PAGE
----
Data compiled by the European Centre for Disease Prevention and Control (ECDC) suggests Beta rates in Spain have in recent weeks been more than five times higher than in France, which on Friday became the first amber list country to be excluded from new rules allowing quarantine-free travel for double-jabbed Britons.
For the week ending July 4, the latest seven-day period for which data is available, 20.2 per cent of positive cases analysed in Spain were found to be the Beta variant of Covid-19.
In France it was just 3.8 per cent for the same period.
The data prompted fears that Spain, Britain’s most popular holiday destination, could also be subject to the strict rules. Ministers ruled that out last night but left open the possibility that measures could still be imposed at short notice if rates of the variant, which first emerged in South Africa, continue to rise.
Spain is unlikely to be added to the ‘amber-plus’ list imminently – despite data showing higher Beta variant rates there than in France, ministers insisted last night. Pictured: People enjoy the sun and the warm weather at the Playa Segur de Calafell Beach in Calafell
For the week ending July 4, the latest seven-day period for which data is available, 20.2 per cent of positive cases analysed in Spain were found to be the Beta variant of Covid-19. In France it was just 3.8 per cent for the same period
83% THINK JABBED BRITONS SHOULD BE ABLE TO GO ABROAD WITHOUT COSTLY TESTS
More than four in five Britons – 83 per cent – think fully-jabbed holidaymakers should be allowed to go abroad without facing costly tests on return, a poll has found.
More than half (58 per cent) said it has taken too long for a ‘vaccine dividend’ to be delivered for the double-jabbed, according to a survey of 2,000 adults commissioned by easyJet.
Some 61 per cent said they were more likely to travel once they were fully vaccinated. The average cost of a government-approved PCR test is around £100.
The new regime kicked in at 4am on Monday and means double-jabbed travellers arriving from more than 140 amber countries no longer need to quarantine on arrival, effectively turning these destinations green for the fully vaccinated. But on Friday ministers unexpectedly announced this would not apply to France, plunging the travel plans of hundreds of thousands of Britons into chaos.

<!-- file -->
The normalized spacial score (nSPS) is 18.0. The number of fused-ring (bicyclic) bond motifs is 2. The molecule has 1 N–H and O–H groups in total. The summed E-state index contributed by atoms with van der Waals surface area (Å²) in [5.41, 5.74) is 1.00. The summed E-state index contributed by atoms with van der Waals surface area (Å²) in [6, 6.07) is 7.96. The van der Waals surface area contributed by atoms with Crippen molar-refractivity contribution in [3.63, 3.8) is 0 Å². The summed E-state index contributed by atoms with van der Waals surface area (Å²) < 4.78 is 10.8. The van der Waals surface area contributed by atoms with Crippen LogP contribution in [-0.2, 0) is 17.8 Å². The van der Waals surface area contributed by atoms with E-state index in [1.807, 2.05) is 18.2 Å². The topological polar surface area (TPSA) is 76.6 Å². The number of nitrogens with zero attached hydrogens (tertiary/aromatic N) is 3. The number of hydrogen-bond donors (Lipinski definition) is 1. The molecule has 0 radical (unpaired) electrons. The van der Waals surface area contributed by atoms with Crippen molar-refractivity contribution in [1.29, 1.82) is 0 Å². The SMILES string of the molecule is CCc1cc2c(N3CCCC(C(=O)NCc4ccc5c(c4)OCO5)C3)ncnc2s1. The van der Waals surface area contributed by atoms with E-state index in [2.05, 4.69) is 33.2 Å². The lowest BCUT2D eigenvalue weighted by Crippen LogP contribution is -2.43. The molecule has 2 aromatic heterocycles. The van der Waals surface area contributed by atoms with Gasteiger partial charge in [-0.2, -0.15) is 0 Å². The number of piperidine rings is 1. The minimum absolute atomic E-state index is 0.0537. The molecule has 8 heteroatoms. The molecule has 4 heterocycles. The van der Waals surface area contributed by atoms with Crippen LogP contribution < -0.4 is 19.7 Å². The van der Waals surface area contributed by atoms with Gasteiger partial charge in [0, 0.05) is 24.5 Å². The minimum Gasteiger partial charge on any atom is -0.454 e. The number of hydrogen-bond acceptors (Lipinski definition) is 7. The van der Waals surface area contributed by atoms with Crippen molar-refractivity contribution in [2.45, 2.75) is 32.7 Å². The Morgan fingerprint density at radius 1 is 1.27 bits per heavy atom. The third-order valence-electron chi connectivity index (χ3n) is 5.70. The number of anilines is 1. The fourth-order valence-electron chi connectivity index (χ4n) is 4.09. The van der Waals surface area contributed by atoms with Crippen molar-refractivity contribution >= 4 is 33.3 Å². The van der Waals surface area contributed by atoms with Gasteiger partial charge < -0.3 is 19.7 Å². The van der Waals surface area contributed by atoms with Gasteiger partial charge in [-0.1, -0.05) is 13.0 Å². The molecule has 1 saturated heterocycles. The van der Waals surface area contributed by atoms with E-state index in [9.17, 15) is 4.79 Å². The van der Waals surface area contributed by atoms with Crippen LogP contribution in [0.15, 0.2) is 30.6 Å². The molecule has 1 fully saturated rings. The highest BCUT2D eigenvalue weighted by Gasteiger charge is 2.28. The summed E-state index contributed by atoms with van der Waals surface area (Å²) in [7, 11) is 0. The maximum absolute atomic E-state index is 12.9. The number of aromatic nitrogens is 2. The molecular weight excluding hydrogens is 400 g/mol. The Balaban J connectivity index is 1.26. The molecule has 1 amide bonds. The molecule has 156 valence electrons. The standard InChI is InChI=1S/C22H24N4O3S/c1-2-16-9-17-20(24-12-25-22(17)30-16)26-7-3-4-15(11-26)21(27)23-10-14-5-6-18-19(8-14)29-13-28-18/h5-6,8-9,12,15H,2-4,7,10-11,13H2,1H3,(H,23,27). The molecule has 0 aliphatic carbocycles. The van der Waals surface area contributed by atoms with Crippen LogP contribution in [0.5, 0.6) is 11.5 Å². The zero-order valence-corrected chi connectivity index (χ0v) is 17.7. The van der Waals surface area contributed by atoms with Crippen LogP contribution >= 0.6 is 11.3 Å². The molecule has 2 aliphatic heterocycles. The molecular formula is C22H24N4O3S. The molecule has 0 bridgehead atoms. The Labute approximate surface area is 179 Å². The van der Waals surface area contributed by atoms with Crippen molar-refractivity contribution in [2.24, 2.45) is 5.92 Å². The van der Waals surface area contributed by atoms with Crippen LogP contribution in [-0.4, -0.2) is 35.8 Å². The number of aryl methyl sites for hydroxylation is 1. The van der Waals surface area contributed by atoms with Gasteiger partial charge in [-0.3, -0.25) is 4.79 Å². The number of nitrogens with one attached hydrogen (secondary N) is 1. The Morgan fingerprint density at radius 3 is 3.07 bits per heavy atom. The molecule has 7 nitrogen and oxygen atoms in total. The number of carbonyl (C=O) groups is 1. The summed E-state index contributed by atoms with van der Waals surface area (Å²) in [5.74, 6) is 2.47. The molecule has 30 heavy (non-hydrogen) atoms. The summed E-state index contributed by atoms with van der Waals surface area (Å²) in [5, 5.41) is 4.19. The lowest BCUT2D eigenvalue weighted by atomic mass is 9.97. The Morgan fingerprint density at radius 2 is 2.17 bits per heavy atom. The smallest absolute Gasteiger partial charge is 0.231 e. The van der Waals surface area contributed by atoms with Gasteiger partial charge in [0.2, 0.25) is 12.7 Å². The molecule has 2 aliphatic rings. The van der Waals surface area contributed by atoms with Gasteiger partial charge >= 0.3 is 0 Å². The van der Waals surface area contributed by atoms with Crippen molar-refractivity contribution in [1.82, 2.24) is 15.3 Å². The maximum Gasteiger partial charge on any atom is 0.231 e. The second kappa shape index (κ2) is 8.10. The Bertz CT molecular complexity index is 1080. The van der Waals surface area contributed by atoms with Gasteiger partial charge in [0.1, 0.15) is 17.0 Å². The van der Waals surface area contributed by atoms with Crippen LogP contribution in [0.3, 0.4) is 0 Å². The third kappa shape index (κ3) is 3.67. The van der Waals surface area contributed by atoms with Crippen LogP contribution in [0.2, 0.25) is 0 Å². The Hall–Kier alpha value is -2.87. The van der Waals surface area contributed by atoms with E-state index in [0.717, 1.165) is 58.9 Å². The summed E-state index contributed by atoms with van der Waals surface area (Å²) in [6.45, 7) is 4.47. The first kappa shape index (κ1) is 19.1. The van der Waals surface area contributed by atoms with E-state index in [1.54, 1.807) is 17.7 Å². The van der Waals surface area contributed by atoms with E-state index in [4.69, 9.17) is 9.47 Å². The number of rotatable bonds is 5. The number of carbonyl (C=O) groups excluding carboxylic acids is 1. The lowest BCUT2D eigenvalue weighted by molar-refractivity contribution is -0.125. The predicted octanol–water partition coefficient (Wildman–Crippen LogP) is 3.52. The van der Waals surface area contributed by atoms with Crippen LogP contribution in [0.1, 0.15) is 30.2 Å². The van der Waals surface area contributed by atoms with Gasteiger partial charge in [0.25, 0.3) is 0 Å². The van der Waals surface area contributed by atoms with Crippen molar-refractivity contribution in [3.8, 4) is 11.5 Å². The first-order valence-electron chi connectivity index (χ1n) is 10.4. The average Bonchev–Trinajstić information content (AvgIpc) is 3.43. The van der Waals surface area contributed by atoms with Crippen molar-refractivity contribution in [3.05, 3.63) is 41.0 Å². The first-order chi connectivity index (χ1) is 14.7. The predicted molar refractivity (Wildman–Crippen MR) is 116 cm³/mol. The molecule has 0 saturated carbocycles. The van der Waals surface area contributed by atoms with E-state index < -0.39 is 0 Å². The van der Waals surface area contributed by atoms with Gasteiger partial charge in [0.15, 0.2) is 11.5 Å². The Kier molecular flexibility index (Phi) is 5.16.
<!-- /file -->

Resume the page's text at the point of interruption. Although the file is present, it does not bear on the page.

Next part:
The rate of the Beta variant is also higher in Greece than in France, according to the ECDC. Greece recorded a rate of 13.4 per cent for the week ending July 4.
The following week (ending July 11), 9.7 per cent of positive cases analysed in Greece were Beta.
Scientists regard the Beta variant as the biggest threat to the UK’s vaccination programme even though it is less infectious than the Delta mutation.
Despite the figures, it is understood ministers have no plans to make either Spain or Greece join France on the ‘amber-plus’ list. Travel industry figures and scientists last night accused ministers of being ‘inconsistent’ and ‘changing the goalposts’.
Johan Lundgren, chief executive of easyJet, called on ministers to publish the full data they are basing their decisions on.
He told the Mail: ‘They are changing the goalposts. The message [to ministers] would be, provide clear and transparent data that you’re using when you’re making decisions.
‘It’s not enough to just say ‘we’re looking at cases of infections, we’re looking at variants of concern, we’re looking at vaccination levels’. That’s all obvious. But you also need to tell us what are the numbers.
Holidaymakers seen taking a rest near their tent at a campsite in western France (file photo)
On Friday France became the first amber list country to be excluded from new rules allowing quarantine-free travel for double-jabbed Briton
‘What are the number of cases you think is acceptable to live with?’ France being singled out has also raised eyebrows among scientists. Professor Lawrence Young, a virologist at the University of Warwick, told the Mail: ‘There doesn’t appear to be any consistency. There seems to be a lot of knee-jerkism going on and it smacks of poor decision-making and not thinking things through.
‘What is it about France that’s so specific? There’s a complete lack of joined-up thinking and they haven’t provided the data.’
France’s European affairs minister, Clément Beaune, branded the move to create a new category for his country ‘excessive’ and said he did not believe it was ‘totally based on scientific foundations’.
Source: Daily Mail UK